RANDO v. EDIBLE ARRANGEMENTS INTERNATIONAL, LLC., No. 1:2017cv00701 - Document 20 (D.N.J. 2018)

Court Description: OPINION. Signed by Judge Jerome B. Simandle on 3/28/2018. (tf, )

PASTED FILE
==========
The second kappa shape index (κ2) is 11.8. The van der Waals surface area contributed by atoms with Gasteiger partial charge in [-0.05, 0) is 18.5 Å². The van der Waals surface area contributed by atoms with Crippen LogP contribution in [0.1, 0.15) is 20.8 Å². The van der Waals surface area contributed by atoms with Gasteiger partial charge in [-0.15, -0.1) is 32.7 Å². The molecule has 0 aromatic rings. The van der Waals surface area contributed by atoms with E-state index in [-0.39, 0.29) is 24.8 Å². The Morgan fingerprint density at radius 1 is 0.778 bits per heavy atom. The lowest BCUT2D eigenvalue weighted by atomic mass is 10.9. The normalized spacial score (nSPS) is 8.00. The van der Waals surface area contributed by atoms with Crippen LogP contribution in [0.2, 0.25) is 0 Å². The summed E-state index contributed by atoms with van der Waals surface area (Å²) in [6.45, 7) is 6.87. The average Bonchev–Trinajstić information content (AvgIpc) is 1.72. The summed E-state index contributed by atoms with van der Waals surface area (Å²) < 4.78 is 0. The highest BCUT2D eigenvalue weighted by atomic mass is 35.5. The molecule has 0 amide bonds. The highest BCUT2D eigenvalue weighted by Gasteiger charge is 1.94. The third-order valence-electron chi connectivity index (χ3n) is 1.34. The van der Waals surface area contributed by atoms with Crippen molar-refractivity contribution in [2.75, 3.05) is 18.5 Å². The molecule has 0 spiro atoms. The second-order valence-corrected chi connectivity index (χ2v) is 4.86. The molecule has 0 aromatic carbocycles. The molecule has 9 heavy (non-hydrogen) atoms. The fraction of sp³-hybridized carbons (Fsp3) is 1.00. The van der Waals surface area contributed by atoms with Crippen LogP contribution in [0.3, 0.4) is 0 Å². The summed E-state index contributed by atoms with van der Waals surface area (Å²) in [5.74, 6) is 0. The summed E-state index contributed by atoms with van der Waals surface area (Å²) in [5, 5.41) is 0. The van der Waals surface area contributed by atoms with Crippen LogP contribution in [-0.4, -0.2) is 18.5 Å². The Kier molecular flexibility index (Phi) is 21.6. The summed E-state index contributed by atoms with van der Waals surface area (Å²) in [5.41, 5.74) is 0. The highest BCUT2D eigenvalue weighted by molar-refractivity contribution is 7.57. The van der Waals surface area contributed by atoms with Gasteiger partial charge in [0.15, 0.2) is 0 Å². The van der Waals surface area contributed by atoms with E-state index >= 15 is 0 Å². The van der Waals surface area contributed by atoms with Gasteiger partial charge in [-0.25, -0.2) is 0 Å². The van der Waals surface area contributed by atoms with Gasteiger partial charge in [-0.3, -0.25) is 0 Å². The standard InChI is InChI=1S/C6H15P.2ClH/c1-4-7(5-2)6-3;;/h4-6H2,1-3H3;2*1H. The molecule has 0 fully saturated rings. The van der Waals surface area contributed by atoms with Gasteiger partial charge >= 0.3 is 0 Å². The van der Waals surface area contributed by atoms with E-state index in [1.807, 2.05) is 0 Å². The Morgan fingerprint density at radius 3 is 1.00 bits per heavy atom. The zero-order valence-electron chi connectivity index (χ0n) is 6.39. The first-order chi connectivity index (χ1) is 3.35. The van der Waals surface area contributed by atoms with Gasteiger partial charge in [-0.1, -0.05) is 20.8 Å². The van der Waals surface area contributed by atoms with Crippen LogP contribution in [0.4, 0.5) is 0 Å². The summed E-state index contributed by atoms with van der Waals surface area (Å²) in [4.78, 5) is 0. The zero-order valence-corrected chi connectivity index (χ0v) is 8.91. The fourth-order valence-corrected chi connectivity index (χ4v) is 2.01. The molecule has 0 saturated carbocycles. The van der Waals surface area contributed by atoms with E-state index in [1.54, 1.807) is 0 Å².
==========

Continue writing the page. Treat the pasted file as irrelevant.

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RANDO v. EDIBLE ARRANGEMENTS INTERNATIONAL, LLC. Doc. 20 IN THE UNITED STATES DISTRICT COURT FOR THE DISTRICT OF NEW JERSEY NICOLE RANDO, individually and on behalf of all others similarly situated, Plaintiff, HONORABLE JEROME B. SIMANDLE Civil Action No. 17-701(JBS/AMD) v. OPINION EDIBLE ARRANGEMENTS INTERNATIONAL, LLC, Defendant. APPEARANCES: Mark W. Morris, Esq. CLARK LAW FIRM 811 16th Ave. Belmar, NJ 07719 Attorney for Plaintiff James S. Richter, Esq. Keiyana B. Fordham, Esq. WINSTON & STRAWN, LLP 200 Park Ave. New York, NY 10166 Attorneys for Defendants SIMANDLE, District Judge: INTRODUCTION Plaintiff Nicole Rando brings this putative class action against Defendant Edible Arrangements International, LLC1 (“EA”), 1 While this is the name that appears in the caption, Defendant points out that the correct name is Edible International, LLC. [Docket Item 5-1 at 6 n.1.] Defendant also refers to itself, Dockets.Justia.com alleging violations of the Telephone Consumer Protection Act (“TCPA”), 47 U.S.C. § 227, et seq., based on commercial text messages EA allegedly sent to Plaintiff after, she claims, she revoked her consent to receive such text messages. [Docket Item 1.] Before the Court is Defendant’s motion to dismiss. [Docket Item 5.] Plaintiff has filed a Response [Docket Item 10], Defendant has filed a Reply [Docket Item 15], and both parties have submitted letters containing supplemental authority [Docket Items 16-19]. Defendant argues, in the main, that Plaintiff lacks standing and that Plaintiff cannot maintain a claim that Defendant sent her text messages after she revoked her consent because Plaintiff does not plausibly allege that her method of revocation was reasonable, thereby rendering it ineffective. [Docket Item 15 at 12.] For the reasons that follow, the Court finds Plaintiff has Article III standing but will grant Defendant’s motion to dismiss for failure to state a claim under the TCPA. however, as Edible Arrangements, the name under which it operates its retail business. Id. The Court therefore finds it expedient to refer to it herein as “Defendant” or “EA.” 2 BACKGROUND2 Plaintiff Nicole Rando, a New Jersey resident, consented to receive text messages from Defendant, a corporation headquartered in Connecticut, in December of 2016. [Docket Item 1, Complaint, ¶ 12.] Plaintiff alleges that “Defendant placed these text messages using an ‘automatic telephone dialing system’ (‘ATDS’) as defined by 47 U.S.C. § 227(a)(1).” Id. Plaintiff later “withdrew consent to receive further commercial texts and notified Defendant to stop sending her commercial text messages – multiple times – each time using a reasonable method. For example, Plaintiff instructed Defendant by text: (1) ‘Take my contact info off please’; (2) ‘I want to confirm that I have been removed off your contacts’; (3) ‘I asked to be removed from this service a few times. Stop the messages.’ and (4) ‘Again I want to stop this service thank you.’” Id. at ¶ 13. Plaintiff alleges that Defendant nevertheless continued to send her text messages, and claims that these text messages violated the TCPA because they occurred after EA impermissibly designated an exclusive means for the revocation of consent to receive such text messages. Id. at ¶¶ 13-16. Plaintiff also 2 For purposes of the pending motion, the Court accepts as true the version of events set forth in the complaint, documents explicitly relied upon in the complaint, and matters of public record. See Schmidt v. Skolas, 770 F.3d 241, 249 (3d Cir. 2014). 3 makes class action allegations against Defendant. Id. at ¶¶ 1627. Plaintiff pleads two claims for relief: the first for negligent violations of TCPA, id. at ¶¶ 28-32, and the second for knowing and/or willful violations of TCPA, id. at ¶¶ 33-37. Defendant, citing the declaration of Drew Sirico, Senior Director of Marketing at EA [Docket Item 5-2], and the related records of the text messages between Plaintiff and Defendant [Docket Item 5-3]3, notes that every text message Defendant sent to Plaintiff--after Plaintiff’s initial consent--ended with the words, “Reply HELP for help. STOP to cancel.” [Docket Item 5-3 at 2.] It is undisputed that Plaintiff did not reply using the single word “STOP,” but rather sent ten separate messages containing natural language stating her desire to stop receiving text messages instead (including, eventually, sentence-long messages containing the word “stop,” in lowercase) on and between December 8, 2016 to January 12, 2017. Id. 3 While the record of the text messages is not part of the Complaint, “the Court may consider any document ‘integral to or explicitly replied upon in the complaint.” Viggiano v. Kohl’s Dep’t Stores, Inc., No. 17-243-BRM-TJB, 2017 WL 5668000, at *3 n.2 (D.N.J. Nov. 27, 2017)(citing In re Burlington Coat Factory Sec. Litig., 114 F.3d 1410, 1426 (3d Cir. 1997) and relying on Terms and Conditions of Mobile Sales Alert program where they “form[ed] the basis of the agreement giving rise to [the] litigation” and were therefore “integral to the Complaint”)(emphasis in original). 4 STANDARD OF REVIEW Pursuant to Rule 8(a)(2), Fed. R. Civ. P., a complaint need only contain “a short and plain statement of the claim showing that the pleader is entitled to relief.” Specific facts are not required, and “the statement need only ‘give the defendant fair notice of what the . . . claim is and the grounds upon which it rests.’” Erickson v. Pardus, 551 U.S. 89, 93 (2007) (citations omitted). While a complaint is not required to contain detailed factual allegations, the plaintiff must provide the “grounds” of his “entitle[ment] to relief”, which requires more than mere labels and conclusions. Bell Atlantic Corp. v. Twombly, 550 U.S. 544, 555 (2007). A motion to dismiss under Rule 12(b)(6), Fed. R. Civ. P., may be granted only if, accepting all well-pleaded allegations in the complaint as true and viewing them in the light most favorable to the plaintiff, a court concludes that the plaintiff failed to set forth fair notice of what the claim is and the grounds upon which it rests. Id. A complaint will survive a motion to dismiss if it contains sufficient factual matter to “state a claim to relief that is plausible on its face.” Ashcroft v. Iqbal, 556 U.S. 662, 663 (2009). Although a court must accept as true all factual allegations in a complaint, that tenet is “inapplicable to legal conclusions,” and “[a] pleading 5 that offers labels and conclusions or a formulaic recitation of the elements of a cause of action will not do.” Id. at 678. ANALYSIS Defendant moves to dismiss on a variety of grounds. First, Defendant claims that the Complaint fails to state a claim, either because Plaintiff does not plausibly allege that she revoked her consent to receive automated text messages [Docket Item 5-1 at 13-17], or because she failed to plausibly allege that Defendant used an ATDS. Id. at 17-19. Second, Defendant argues that Plaintiff lacks Article III standing. Id. at 10-13. Finally, Defendant argues that the class allegations should be stricken from the Complaint. Id. at 19-22. The Court turns to these arguments, beginning with Article III standing. A. Standing Defendant argues that Plaintiff lacks standing under Article III of the United States Constitution because she does not plead a sufficient injury in fact (having not suffered a “cognizable concrete harm”), thereby divesting this Court of jurisdiction. [Docket Item 5-1 at 10.] The Court disagrees. A plaintiff must, in order to have standing to bring a case within the meaning of Article III’s “case or controversy” 6 requirement, “have (1) suffered an injury in fact, (2) that is fairly traceable to the challenged conduct of the defendant, and (3) that is likely to be redressed by a favorable judicial decision.” Spokeo, Inc. v. Robins, 136 S.Ct. 1540, 1547 (2016), citing Lujan v. Defenders of Wildlife, 504 U.S. 555, 560-61 (1992). Defendant cites several cases for the proposition that alleging merely the receipt of unwanted text messages does not sufficiently allege a concrete and particularized injury beyond the bare statutory violation outlined in the TCPA, arguing that “courts around the country have also found no standing to bring TCPA claims after Spokeo,” e.g., Zemel v. CSC Holdings LLC, No. 16-4064, 2017 WL 1503995 (D.N.J. Apr. 26, 2017); Susinno v. Work Out World, Inc., No. 3:15-cv-05881 (D.N.J. Aug. 1, 2016)4; Sartin v. EKF Diagnostics, Inc., No. 16-1816, 2016 WL 3598297, at *3 (E.D.La. July 5, 2016); Stoops v. Wells Fargo Bank, N.A., No. 3:15-83, 2016 WL 3566266, at *8-*13 (W.D.Pa. June 24, 2016). Defendant argues that the Complaint alleges only the bare statutory violation and “is exactly the kind of case the Supreme Court had in mind when it made clear in Spokeo that bare statutory violations do not equal an injury-in-fact and thus cannot confer Article III standing.” [Docket Item 5-1 at 13.] 4 The decision in Susinno has subsequently been reversed and remanded, 862 F.3d 346 (3d Cir. 2017). 7 This Court notes that the Third Circuit has stated that “[i]n the absence of any indication to the contrary, we understand that the Spokeo Court meant to reiterate traditional notions of standing[.]” In re Horizon Healthcare Servs. Inc. Data Breach Litig., 846 F.3d 625, 638 (3d Cir. 2017). Thus, to the extent that Defendant marks Spokeo as representing a turning point for putative-TCPA-plaintiffs who will no longer be able to adequately allege an injury-in-fact based on an invasion of privacy due to the violation of the TCPA, this Court cannot agree. The Third Circuit, building off its decision in In re Horizon, recently found that “in asserting ‘nuisance and invasion of privacy’ resulting from a single prerecorded telephone call, [the plaintiff’s] complaint asserts ‘the very harm that Congress sought to prevent,’ arising from prototypical conduct proscribed by the TCPA.” Susinno v. Work Out World, Inc., 862 F.3d 346, 351 (3d Cir. 2017). The court also cited Van Patten v. Vertical Fitness Grp., LLC, 847 F.3d 1037, 1043 (9th Cir. 2017), to support its finding that the plaintiff “alleged a concrete, albeit intangible, harm under the Supreme Court’s decision in Spokeo and our decision in Horizon.” Susinno, 862 F.3d at 352. This Court understands Plaintiff to allege the same “concrete, albeit intangible, harm” sufficient to grant her 8 Article III standing under these precedents. While Defendant submits that the critical difference is that here, Plaintiff solicited these text messages, the Court reads her Complaint to clearly allege that, at least once Plaintiff attempted to withdraw her consent (discussed at length, infra), the text messages she continued to receive were now unwanted, unwelcome, and effectively unsolicited. Plaintiff alleges that she is a person directly aggrieved by the statutory violation she alleges, and the Court therefore concludes that she has Article III standing. See also Epps v. Earth Fare, 2017 WL 1424637, at *3-*4 (plaintiff adequately asserts concrete injury for standing purposes, though her complaint fails to state a TCPA claim). B. Failure to State a Claim: Revocation of Consent The primary question before this Court appears to be the legal effect of replying to an unwanted commercial text message using language that would, if read by a human being, clearly indicate a desire to revoke consent to receive text messages, but not using the required (and clearly-stated to the consumer) language that the computerized texting service would recognize as effecting such a revocation. If such a method is sufficient to revoke consent, then Defendant may be liable for continuing to send text messages to Plaintiff after such a revocation. If that method is not sufficient, then Plaintiff does not state a 9 claim that Defendant continued to send text messages after she revoked her consent and thereby violated the TCPA. Plaintiff submits that her text messages should be held to constitute effective revocation because they were reasonable, and because a defendant may not designate an exclusive means of revocation. [Docket Item 10 at 21-30.] Plaintiff’s claim, in fact, is that Defendant violated the TCPA not only by continuing to contact her after she revoked her consent, but also by designating an exclusive means by which consumers could revoke consent [Docket Item 1 ¶¶ 11, 16, 22(b), 25, 34]; the class she purports to represent consists of “[a]ll persons in the United States to whom Defendant has sent any automated commercial text message during the applicable statute of limitations period after designating an exclusive means by which consumers may revoke consent to receive text messages from Defendant.” Id. ¶ 16. Defendant urges the Court to find, however, that Plaintiff’s method of revocation was no more than a legally invalid, attempted revocation because it was unreasonable under the circumstances. [Docket Item 5-1 at 13-17.] The TCPA “prohibits any person, absent the prior express consent of a telephone-call recipient, from ‘mak[ing] any call . . . using any automatic telephone dialing system . . . to any telephone number assigned to a paging service [or] cellular 10 telephone service.’” Campbell-Ewald Co. v. Gomez, 136 S.Ct. 663, 666-67 (2016)(citing 47 U.S.C. § 227(b)(1)(A)(iii)). “A text message to a cellular telephone, it is undisputed, qualifies as a ‘call’ within the compass of § 227(b)(1)(A)(iii). For damages occasioned by conduct violating the TCPA, § 227(b)(3) authorizes a private right of action. A plaintiff successful in such an action may recover her actual monetary loss or $500 for each violation, whichever is greater. Damages may be trebled if the defendant willfully or knowingly violated” the TCPA. CampbellEwald Co., 136 S.Ct. at 667 (internal citations and quotations omitted). The TCPA “allows consumers to revoke their prior express consent[.]” Gager v. Dell Fin. Servs., LLC, 727 F.3d 265, 270 (3d Cir. 2013). The FCC has spoken to the determination of effective revocation of consent, and the Third Circuit has “afford[ed] some deference to the FCC’s decision” regarding the TCPA on an analogous case. Id. at 271 n.5 (citing United States v. Mead Corp., 533 U.S. 218, 234 (2001)(“An agency interpretation may merit some deference whatever its form, given the specialized experience and broader investigations and information available to the agency and given the value of uniformity in its administrative and judicial understandings of what a national law requires.”)(internal citations omitted)). 11 The parties submit that two FCC records that speak to the question at hand. In 2014, the FCC approved an exemption for a caller sending automated text messages where, among other conditions, those “text notifications . . . include[d] the ability for the recipient to opt out by replying ‘STOP.’” 29 FCC Rcd. 3432, 3438 ¶ 18(7) (Mar. 27, 2014)(“Cargo Airline Order”). Defendant submits that this shows the FCC’s approval of such a system as “a valid means for marketers to receive and process revocations of prior express consent to receive marketing texts.” [Docket Item 5-1 at 14.] Plaintiff notes several limitations on the FCC’s grant of that exemption and submits that, because Defendant’s messages did not comply with all those limitations (e.g., its messages contained commercial or advertising content, and were not free to the consumer-recipient), the Court should not view the sanctioning of the “STOP” opt-out method as a more general seal of approval of that method. [Docket Item 10 at 2325.] The FCC has, though, recently spoken to the more general question, and the Court finds its statements instructive. The FCC stated, in response to the question “whether a caller can designate the exclusive means by which consumers must revoke consent,” that “callers may not control consumers’ ability to revoke consent[,]” “consumers may revoke consent in any manner 12 that clearly expresses a desire not to receive further messages, and . . . callers may not infringe on that ability by designating an exclusive means to revoke.” 30 FCC Rcd. 7961, 7996 ¶ 63. However, the FCC continued: Consumers have a right to revoke consent, using any reasonable method including orally or in writing. Consumers generally may revoke, for example, by way of a consumer-initiated call, directly in response to a call initiated or made by a caller, or at an in-store bill payment location, among other possibilities. We find that in these situations, callers typically will not find it overly burdensome to implement mechanisms to record and effectuate a consumer request to revoke his or her consent. Id. ¶ 64. The FCC noted: When assessing whether any particular means of revocation used by a consumer was reasonable, we will look to the totality of the facts and circumstances surrounding that specific situation, including, for example, whether the consumer had a reasonable expectation that he or she could effectively communicate his or her request for revocation to the caller in that circumstance, and whether the caller could have implemented mechanisms to effectuate a requested revocation without incurring undue burdens. We caution that callers may not deliberately design systems or operations in ways that make it difficult or impossible to effectuate revocation. Id. n.233. The FCC noted several examples, including the Cargo Airline Order, and stated that the “common thread linking these cases is that consumers must be able to respond to an unwanted call--using either a reasonable oral method or a reasonable method in writing--to prevent future calls.” Id. at ¶ 64. 13 The specific statement that a caller may not “infringe on [a consumer’s] ability” to “revoke consent in any manner that clearly expresses a desire not to receive further messages” “by designating an exclusive means to revoke[,]” 2015 Order ¶ 63, seems to be in some tension with the immediately-following statements that “[c]onsumers have a right to revoke consent, using any reasonable method” and that the assessment of whether a valid revocation occurred will be whether a “particular means of revocation used by a consumer was reasonable” while looking to the “totality of the facts and circumstances[.]” Id. at ¶ 64, 64 n.233. The latter statements imply that a consumer may not validly revoke if their method of revocation is held to be, under the totality of the circumstances, unreasonable; if such a revocation was invalid, then the consumer’s prior express consent controls and the caller would not be liable for violating the TCPA. The former statement implies that a caller is liable for violating the TCPA when it designates an exclusive means of revocation, regardless of whether it forecloses a reasonable method of revocation or not, because it states that a caller is responsible for honoring a revocation made “in any manner that clearly expresses a desire not to receive further messages” (but is nevertheless not reasonable). Of course, this is precisely the scenario at issue in this case: Plaintiff’s 14 attempted method of revocation, notwithstanding that it “clearly express[ed] a desire not to receive further messages,” is nevertheless claimed to be unreasonable. These two premises seem to be in some tension with each other, but another court within this district has found that the latter statements better state the rule: “Plaintiff bases her claim on the fact that Defendant specified a means of opting out. The FCC’s ruling[s] are clear--a caller may not designate a method of opting out ‘in ways that make it difficult or impossible to effectuate revocations[.]’ 30 FCC Rcd. at 7996 ¶ 64 n.233[.] Plaintiff’s arguments to the contrary defy both the FCC’s rulings and common sense.” Viggiano, 2017 WL 5668000, at *4. The Court agrees. The relevant provision of the TCPA is violated not when a caller has certain internal policies, but when it calls a cell phone, e.g., without a consumer’s prior express consent. The FCC’s regulations outline when such prior express consent can fairly be said to be vitiated by virtue of the consumer’s revocation, and state that such revocation occurs when the method of revocation is reasonable, under the totality of the circumstances. Accordingly, the Court cannot agree that Plaintiff states a claim for a violation of the TCPA where she alleges only that a caller designated an exclusive means of revoking consent; 15 Plaintiff must also allege that the designated exclusive means for revoking consent made it difficult or impossible to effectuate her actually-attempted revocation, and that her chosen method of revocation was reasonable. This is so because her method of revocation must be reasonable to be effective, and without an effective revocation of consent, a plaintiff cannot state a claim that she was called without her consent. Restated differently, if Plaintiff seeks to hold Defendant liable for sending messages after Plaintiff revoked consent, she must allege that Defendant continued to contact her after she revoked her consent to be contacted. In order to plead that she successfully revoked that consent, she must put forth factual allegations that would tend to show that her method of revocation was reasonable, given the totality of the circumstances. The Court therefore next addresses that question. Other courts have held that responding to text messages that include, as here, the clear directive “Reply STOP to cancel” (or “Reply HELP for help, STOP to cancel[,]” Viggiano, 2017 WL 5668000 at *3, or “Text STOP to end, HELP for help + T&C’s[,]” Epps v. Earth Fare, 2017 WL 1424637, at *2) fails to state a claim for violation of the TCPA because a plaintiff who does not reply “STOP” but instead texts back a verbose sentence with the same sentiment does not use a reasonable method to 16 revoke consent. See Viggiano, 2017 WL 5668000 at *4; Epps v. Earth Fare, 2017 WL 1424637 at *5. Plaintiff argues that this Court should not afford persuasive value to Viggiano in particular because “that court inferred an intent requirement in the TCPA based on a fleeting sentence in a particular FCC final order (‘We caution that callers may not deliberately design systems or operations in ways that make it difficult or impossible to effectuate revocations.’).” [Docket Item 19 at 2-3, citing Viggiano, 2017 WL 5668000 at *7.] The Court does not understand the Viggiano decision to infer such an intent requirement, but rather simply holding that the plaintiff there did not state a claim under the TCPA because she could not plausibly allege that she reasonably revoked her consent to be contacted, under the totality of the circumstances. The Court finds that, for a consumer who previously gave consent, a claim under the TCPA requires stating grounds for these elements: (1) that she attempted to revoke consent by reasonable means, under the totality of the circumstances; (2) that the caller provided only means that were unduly burdensome or overly restrictive (in that they did not effectuate her reasonable attempts at revocation); and (3) that she continued to receive calls. To the extent that Plaintiff’s claim here is vulnerable to arguments that her means of revocation was not 17 reasonable, the Court allows that Plaintiff may be able to cure that defect by alleging factual grounds to support the proposition that her means of revocation was, under the totality of the circumstances, reasonable. The Court hastens to add that it seems possible that a consumer could, under the totality of the circumstances, text back a non-compliant text message in an attempt at revocation that was, despite that non-compliance, reasonable.5 But this Court is not presented with that question. Instead, the Court is to determine whether this Plaintiff properly states a claim that she was contacted in violation of the TCPA, which she can only 5 See, e.g., Lanteri v. Credit Protection Association L.P., No. 1:13-cv-1501-WTL-MJD, 2017 WL 3621299, at *2-*4 (S.D. Ind. Aug. 22, 2017)(plaintiff proposed class of people who sent one of six non-compliant text messages in effort to revoke consent to be texted, including “STOP TEXT,” “STOP CALLIN,” “STOP SENDIN,” “PLEASE STOP” “PLZ STOP,” or “the first two letters of the message ‘RE’ followed by 2 non-alpha characters, followed by the exact phrase ‘STOP’ (such as ‘RE:|STOP’),” although plaintiff herself texted back “stop”; court, in finding a lack of typicality, stated that “[b]ecause none of the messages comply [perfectly] with the opt-out instruction [requesting that individuals reply ‘STOP’ to opt out of receiving text messages], whether an individual revoked consent to receive text messages becomes an issue central to liability in this case,” and that court would need to “determine whether each of the [six] text messages . . . and the message sent by the Plaintiff constitute revocations of consent. . . . [W]hether revocation occurred in each instance depends on whether a particular text message is a reasonable revocation. To make those determinations, the Court would be required to examine facts related to the Plaintiff’s reply message, as well as to each of the six text messages individually, and the Court will not analyze the merits of the case here”)(internal quotations and citations omitted). 18 claim if she properly revoked her consent. Thus, this Court is not presented with the question of whether, e.g., texting back “stop” or “PLEASE STOP” or “STOP.” or “STOP STOP” instead of “STOP” would constitute a reasonable method of revocation. Instead, this Court need only address whether this Plaintiff’s method of revocation was reasonable, under the totality of the circumstances. The Court finds that Plaintiff has failed to allege facts supporting a plausible claim that she revoked her consent “using [a] reasonable method.” 30 FCC Rcd. at 7996 ¶ 64. When presented with the direction “Reply HELP for help. STOP to cancel,” Plaintiff instead replied: “Take my contact info off please.” While she did not, as in Viggiano, 2017 WL 5668000 at *3 or Epps v. Earth Fare, 2017 WL 1424637 at *2, receive a responsive text message saying that her text was not understood, she nevertheless continued to receive text messages ending with the directive “Reply HELP for help. STOP to cancel[,]” and continued to respond in the same unproductive manner: “Thank you. I’d like my contact info to be removed”; “Checking in today to see if my information is removed”; “Haven’t heard from this service”; “I want to confirm I have been removed off your contacts”; “I’d like to be removed from this”; “I asked to be removed from this service[.]” [Docket Item 5-3 at 2.] Finally, Plaintiff responded on December 21, 2016, using for the first time some permutation 19 of the word “stop”: “I asked to be removed from this service a few times. Stop the messages” and, six days later, “I still want to stop the service[.]” Id. She then received another text message, again, ending in “Reply HELP for help. STOP to cancel[,]” but again responded with a sentence: “Again I want to stop this service thank you[.]” Id. It appears that Plaintiff then received one more text message--yet again, ending with “Reply HELP for help. STOP to cancel.” Id. The Court finds that, in the totality of the circumstances, a reasonable person seeking to revoke consent would have tried, at least at some point during the back-and-forth, simply replying “STOP” to cancel--as instructed, rather than ignoring Defendant’s revocation method and sending ten long text messages to that effect, most of which did not include the word “stop” at all. There can be no question on these factual allegations but that Plaintiff did not comply, nor even attempt to comply, with the apparently simple directions repeatedly given to her: “Reply . . . STOP to cancel.” The Court concludes that, given the factual circumstances alleged by Plaintiff, she does not plausibly state a claim that she used a reasonable means of revoking her consent, in part because it cannot be fairly said that she “had a reasonable expectation that . . . she could effectively communicate . . . her request for revocation to the caller in that 20 circumstance[.]” 30 FCC Recd. at ¶ 64 n.233. Her failure to follow the apparently clear and apparently non-burdensome optout instructions remains unexplained. See also Viggiano, 2017 WL 5668000, at *4 (“the facts in the Complaint suggest Plaintiff herself adopted a method of opting out that made it difficult or impossible for Defendant to honor her request. . . . Plaintiff does not allege Defendant[] purposefully made opting out difficult or impossible. Rather, Plaintiff bases her claim on the fact that Defendant specified a means of opting out. The FCC’s ruling[s] are clear--a caller may not designate a method of opting out ‘in ways that make it difficult or impossible to effectuate revocations[.]’ Plaintiff’s arguments to the contrary defy both the FCC’s rulings and common sense.”); Epps v. Earth Fare, 2017 WL 1424637 at *5 (“The totality of the plausibly alleged facts, even when viewed in Plaintiff’s favor, militate against finding that Plaintiff’s revocation method was reasonable. Without explanation, Plaintiff ignored Defendant’s clear instruction to stop the messages. Furthermore, although Plaintiff is correct that Defendant ‘may not abridge [Plaintiff’s] right to revoke consent using any reasonable method’ and ‘may not deliberately design systems or operations in ways that make it difficult or impossible to effectuate revocations,’ Plaintiff has not plausibly alleged any such burden here. In fact, heeding Defendant’s opt-out instruction 21 would not have plausibly been more burdensome on Plaintiff than sending verbose requests to terminate the messages. In sum, Plaintiff has not plausibly alleged that her revocation was effective.”)(internal citations omitted).6 Because the Court has found that Plaintiff does not plausibly state a claim for relief under the TCPA pursuant to Fed. R. Civ. P. 12(b)(6), the Court need not address whether Plaintiff has failed to adequately plead that Defendant used an ATDS. The Court similarly need not address Defendant’s argument in the alternative that the class allegation be stricken. The Court has given serious consideration to Defendant’s request that the motion be granted and the complaint be dismissed with prejudice [Docket Item 17 at 2-3, citing Epps v. The Gap, Inc., No. 17-3424-MWF (PLAx), at *1, *5 (C.D. Cal. June 27, 2017)(granting motion to dismiss with prejudice because “Plaintiff’s purported means of requesting the messages to stop was unreasonable as a matter of law, for the reasons set forth in Epps v. Earth Fare, Inc.,” and noting that while it “may be 6 The Court has reviewed the supplemental authority propounded by Plaintiff [Docket Item 16] and does not find that it materially alters the Court’s analysis. While the Court notes with interest the denial of the motion to dismiss in Johnson v. Redbox Automated Retail, LLC, Case No. 2:16-cv-02895-JAM-DB (E.D. Cal. May 2, 2017), the Court cannot grant that decision persuasive power without some explication for the basis of the ruling, which was made via text order to the docket and without further explanation. 22 true” that “FCC rule prohibits a caller from limiting the means by which a consumer revokes consent[,]” “it does not change the Court’s conclusion that under the totality of the circumstances Plaintiff’s method of revocation was not reasonable” under [30] FCC Rcd. at 79[96] ¶ 64 n.233)]. The Court will nevertheless dismiss without prejudice because such amendment does not appear to be futile in its ability to address the above deficiencies of the present pleading. Plaintiff may file a motion for leave to file an amended complaint that plausibly alleges that she revoked her consent to be contacted using a reasonable method, under the totality of the circumstances, taking into account Defendant’s prescribed revocation method. In preparing such a proposed amended complaint, Plaintiff is advised to be mindful of the question of “whether [she] had a reasonable expectation that. . . she could effectively communicate . . . her request for revocation to [EA]” via her chosen method of revocation, instead of the sender’s method of revocation. While the Court does not express an opinion on the merits of Defendant’s argument that the Complaint only alleged the use of an ATDS in a conclusory fashion, Plaintiff may wish to address such allegations as well in any proposed Amended Complaint. 23 CONCLUSION For the foregoing reasons, the Court will grant Defendant’s motion to dismiss without prejudice. Plaintiff may file a motion for leave to amend the complaint to address the deficiencies noted herein within thirty (30) days from the entry of this Opinion and Order upon the docket. The accompanying Order will be entered. March 28, 2018 DATE s/ Jerome B. Simandle JEROME B. SIMANDLE U.S. District Judge 24